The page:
So, what is an APN? An Access Point Name (APN) a allows device’s network to connect to the internet. With the APN settings in place, your device builds a connection to a carrier’s gateway. Part of this process involves the carrier using a defined APN network to choose the assigned IP address(s) and security settings where applicable.
You can manually add an access point name to IoT devices by adding the network’s information. Without the proper information, your device can lose some of its capabilities, including some of the most important for IoT devices. For instance, the device might not be able to send information to its central hub. Since this capability is at the heart of IoT solutions, adding an APN is important.
As connected devices have become more widespread, OEMs, VARs, and Distributors can choose whichever carrier they’d like. It also allows them to switch more easily between one carrier and another. To gain access to a carrier’s internet capabilities, you need to properly input the settings.
Now we’ve covered what an APN is in general, but what is a private APN? There are two general types of APNs: those that connect to the public internet and those that connect to private internet. You’ll also notice that static and dynamic IP addresses play a role in public and private APNs. Dynamic IP addresses can change with each data session, while static IP addresses are claimed by one device.
This is what most people refer to when discussing APNs.
This uses a static IP address instead of dynamic.
With a private APN, the device can be connected to an internal APN network through a gateway/VPN.
In this case, the gateway/VPN assigns the device a private static IP address.
Sometimes private APNs are mistaken for Virtual Private Networks (VPNs). However, a VPN has different security measures than a private APN. Private APNs allow you to rely on certain private IPs to protect your information (via NAT – Network Address Translation). On the other hand, a VPN has capabilities to protect information that is being transferred across a public network.
You can protect which devices have access to your information through a private APN. With this private APN, only SIMs ordevices with the programmed and defined APN can have access to soliciting service from the defined servers/endpoints via the internet. You can’t have a private APN without a VPN tunnel to handle the traffic. Otherwise, your carrier would just be recreating a private network for every customer that asked.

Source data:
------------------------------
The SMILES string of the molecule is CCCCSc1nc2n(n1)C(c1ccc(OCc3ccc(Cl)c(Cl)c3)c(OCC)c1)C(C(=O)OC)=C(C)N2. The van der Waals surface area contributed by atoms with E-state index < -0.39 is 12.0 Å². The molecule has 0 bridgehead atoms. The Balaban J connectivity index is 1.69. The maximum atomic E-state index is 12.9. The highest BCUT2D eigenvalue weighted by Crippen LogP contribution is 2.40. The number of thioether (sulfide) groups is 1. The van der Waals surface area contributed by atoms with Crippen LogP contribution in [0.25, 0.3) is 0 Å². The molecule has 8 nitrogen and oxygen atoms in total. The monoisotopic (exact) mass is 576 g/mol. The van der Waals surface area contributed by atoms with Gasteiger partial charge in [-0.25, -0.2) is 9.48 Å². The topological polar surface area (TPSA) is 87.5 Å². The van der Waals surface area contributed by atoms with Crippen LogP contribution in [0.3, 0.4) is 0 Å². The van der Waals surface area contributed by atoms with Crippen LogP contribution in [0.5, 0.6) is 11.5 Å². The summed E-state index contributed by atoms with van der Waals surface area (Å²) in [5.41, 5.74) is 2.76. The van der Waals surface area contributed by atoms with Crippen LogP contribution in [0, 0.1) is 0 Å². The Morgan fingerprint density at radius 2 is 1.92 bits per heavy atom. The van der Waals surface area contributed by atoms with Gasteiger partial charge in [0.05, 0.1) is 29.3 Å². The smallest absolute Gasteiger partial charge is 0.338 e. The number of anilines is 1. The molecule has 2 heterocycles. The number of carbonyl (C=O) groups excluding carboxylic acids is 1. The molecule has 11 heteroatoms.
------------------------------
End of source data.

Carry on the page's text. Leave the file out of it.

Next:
There are also dedicated access point names for IoT devices which are different from the APN that a consumer device would use. An IoT device’s APN separates the traffic. Although, it would still be shared across all IoT users for the specific carrier.
Note: APNs can be configured to have defined Authentication settings for greater security such as NULL, ANY, or Defined. If “Defined”, the User Name and Password must be entered.
Most IoT devices, including a mobile phone, require you to manually add the APN and other setting information. Based on device type and carrier, provided the APN isn’t hard coded on the device, and if the APN field is left blank, Dynamic APN might be an option that will auto-populate the respective access point name based on how the SIM is defined in the carrier account settings.
Typically the page with their APN’s name will also give you information on other settings, such as:
Carriers might include miscellaneous configuration notes, so read through the whole page to make sure you understand all the settings. If you’re using SIMON IoT connectivity, you can find your APN in the portal.
If you struggle to find the settings area, turn to the device’s instruction manual or the device’s manufacturer for help.
Make sure you enter in all the information exactly as it appears from your carrier.
Whether you’re new to using IoT devices or looking to boost your network’s security, knowing what an APN is and how to use it can be extremely beneficial.
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